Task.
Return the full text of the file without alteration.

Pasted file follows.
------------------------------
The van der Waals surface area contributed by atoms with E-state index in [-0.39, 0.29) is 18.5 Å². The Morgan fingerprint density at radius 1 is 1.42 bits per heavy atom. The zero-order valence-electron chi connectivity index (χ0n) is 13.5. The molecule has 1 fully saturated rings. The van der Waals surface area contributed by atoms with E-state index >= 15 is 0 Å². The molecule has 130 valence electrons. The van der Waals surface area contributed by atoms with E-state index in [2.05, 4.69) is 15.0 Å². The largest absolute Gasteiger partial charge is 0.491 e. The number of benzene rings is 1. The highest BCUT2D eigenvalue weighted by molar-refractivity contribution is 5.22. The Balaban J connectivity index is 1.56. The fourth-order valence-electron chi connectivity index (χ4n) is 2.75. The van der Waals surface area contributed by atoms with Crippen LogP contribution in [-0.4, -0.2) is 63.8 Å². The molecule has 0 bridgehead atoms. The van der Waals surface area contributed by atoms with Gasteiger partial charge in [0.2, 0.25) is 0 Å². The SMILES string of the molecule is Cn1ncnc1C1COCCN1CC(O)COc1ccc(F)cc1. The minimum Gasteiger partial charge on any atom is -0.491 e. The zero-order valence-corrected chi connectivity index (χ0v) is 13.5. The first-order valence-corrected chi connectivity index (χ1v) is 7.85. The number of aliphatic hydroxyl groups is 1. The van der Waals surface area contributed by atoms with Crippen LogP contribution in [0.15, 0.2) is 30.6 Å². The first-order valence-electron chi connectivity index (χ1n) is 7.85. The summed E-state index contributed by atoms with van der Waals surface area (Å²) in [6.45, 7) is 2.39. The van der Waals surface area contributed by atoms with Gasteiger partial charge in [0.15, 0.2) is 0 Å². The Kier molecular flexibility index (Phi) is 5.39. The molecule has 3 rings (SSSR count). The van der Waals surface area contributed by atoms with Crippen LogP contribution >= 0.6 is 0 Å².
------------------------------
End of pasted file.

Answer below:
The van der Waals surface area contributed by atoms with E-state index in [-0.39, 0.29) is 18.5 Å². The Morgan fingerprint density at radius 1 is 1.42 bits per heavy atom. The zero-order valence-electron chi connectivity index (χ0n) is 13.5. The molecule has 1 fully saturated rings. The van der Waals surface area contributed by atoms with E-state index >= 15 is 0 Å². The molecule has 130 valence electrons. The van der Waals surface area contributed by atoms with E-state index in [2.05, 4.69) is 15.0 Å². The largest absolute Gasteiger partial charge is 0.491 e. The number of benzene rings is 1. The highest BCUT2D eigenvalue weighted by molar-refractivity contribution is 5.22. The Balaban J connectivity index is 1.56. The fourth-order valence-electron chi connectivity index (χ4n) is 2.75. The van der Waals surface area contributed by atoms with Crippen LogP contribution in [-0.4, -0.2) is 63.8 Å². The molecule has 0 bridgehead atoms. The van der Waals surface area contributed by atoms with Gasteiger partial charge in [0.2, 0.25) is 0 Å². The SMILES string of the molecule is Cn1ncnc1C1COCCN1CC(O)COc1ccc(F)cc1. The minimum Gasteiger partial charge on any atom is -0.491 e. The zero-order valence-corrected chi connectivity index (χ0v) is 13.5. The first-order valence-corrected chi connectivity index (χ1v) is 7.85. The number of aliphatic hydroxyl groups is 1. The van der Waals surface area contributed by atoms with Crippen LogP contribution in [0.15, 0.2) is 30.6 Å². The first-order valence-electron chi connectivity index (χ1n) is 7.85. The summed E-state index contributed by atoms with van der Waals surface area (Å²) in [6.45, 7) is 2.39. The van der Waals surface area contributed by atoms with Gasteiger partial charge in [0.15, 0.2) is 0 Å². The Kier molecular flexibility index (Phi) is 5.39. The molecule has 3 rings (SSSR count). The van der Waals surface area contributed by atoms with Crippen LogP contribution >= 0.6 is 0 Å².